Pope Benedict XVI is in the Spanish capital, Madrid, for four days of events expected to be attended by hundreds of thousands of people.
Overnight there were clashes between police and protesters demonstrating against the cost of the event.
The event’s organisers say most costs will be met by the pilgrims themselves.
The visit comes at a time of economic hardship in Spain.
After flying in to Madrid’s Barajas airport, the Pope told journalists: “The economy cannot function as a self-regulated economy. Man must be at the economy’s centre, which is not profit but solidarity.”
Up to a million pilgrims from across the world have gathered in the city for events which will culminate with an open-air mass on Sunday celebrated by the Pope.
Celebrations for WYD 2011 began on Tuesday evening with a giant open-air Mass where about 800 bishops, archbishops and cardinals from around the world – along with 8,000 priests – tended to the congregation.
More than 100 groups opposed to the Pope’s visit protested on Wednesday evening.
They included those who belong to the 15-M “indignant” movement – who oppose the government’s austerity drive – as well as gay rights groups and others who oppose aspects of Roman Catholic teaching.
“We are not angry about the Pope’s visit, which some will agree with and others won’t, but rather over the financing of it with public money, especially at a time when many services are being cut because it’s necessary to curb government spending,” 15-M said in a statement.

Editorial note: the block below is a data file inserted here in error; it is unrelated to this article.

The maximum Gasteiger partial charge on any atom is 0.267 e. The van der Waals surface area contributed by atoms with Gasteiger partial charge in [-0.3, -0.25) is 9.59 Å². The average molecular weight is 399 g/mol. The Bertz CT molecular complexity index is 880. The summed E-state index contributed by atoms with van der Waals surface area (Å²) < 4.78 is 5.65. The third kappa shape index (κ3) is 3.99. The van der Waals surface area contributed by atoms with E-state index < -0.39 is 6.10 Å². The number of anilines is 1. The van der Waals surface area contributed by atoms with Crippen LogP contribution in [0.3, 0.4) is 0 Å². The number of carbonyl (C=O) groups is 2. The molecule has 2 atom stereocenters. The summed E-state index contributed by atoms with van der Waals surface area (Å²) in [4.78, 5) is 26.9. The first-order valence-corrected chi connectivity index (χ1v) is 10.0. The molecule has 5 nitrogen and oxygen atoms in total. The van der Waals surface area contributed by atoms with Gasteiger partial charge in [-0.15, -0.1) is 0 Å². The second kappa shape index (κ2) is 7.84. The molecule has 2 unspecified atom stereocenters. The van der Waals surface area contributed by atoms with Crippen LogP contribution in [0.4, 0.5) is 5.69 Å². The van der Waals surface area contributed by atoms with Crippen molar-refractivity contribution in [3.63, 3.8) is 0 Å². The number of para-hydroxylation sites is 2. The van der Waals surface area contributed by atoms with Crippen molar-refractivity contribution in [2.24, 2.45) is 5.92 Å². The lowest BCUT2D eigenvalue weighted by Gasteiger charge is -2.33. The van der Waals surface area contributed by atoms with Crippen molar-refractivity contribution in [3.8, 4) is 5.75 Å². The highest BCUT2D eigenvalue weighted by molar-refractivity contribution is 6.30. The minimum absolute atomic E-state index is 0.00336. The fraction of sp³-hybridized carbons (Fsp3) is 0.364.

Protesters walked into the old city centre, shouting: “Nothing for the Pope from my taxes.”
“It is costing a lot of money for the Spanish state which is going through a bad period,” one protester, 55-year-old Rosa Vazquez, told Reuters news agency.
Catholic pilgrims attend Mass in Madrid’s Cibeles Square, 16 August Madrid saw a giant Mass on Tuesday evening
The BBC’s Sarah Rainsford in Madrid said tension had increased as the protest attempted to cross Puerta del Sol square, the site – and symbol – of months of mass protests against unemployment and austerity.
When police tried to clear the square, officers in riot gear clashed with demonstrators – some of them throwing bottles and water.
Spain is going through its worst economic crisis in decades, with its 21% unemployment rate the highest in the EU.
Organisers say they believe the youth festival will generate about 100m euros (£88m; $144m) for the Spanish economy “at zero cost to taxpayers”, but critics estimate the event will cost a similar sum.
The government has declined to give a figure for the costs.
Meanwhile, a Mexican chemistry student who was accused of planning to attack an anti-Pope march with “asphyxiating gases and other chemical substances” has been released on bail.
Jose Perez Bautista’s government-appointed attorney, Antonio Ortiz, said police had not seized any chemicals from his client, who had not intended to stage an attack.
He said the Mexican’s online messages that had led police to arrest him were merely “a joke in bad taste”.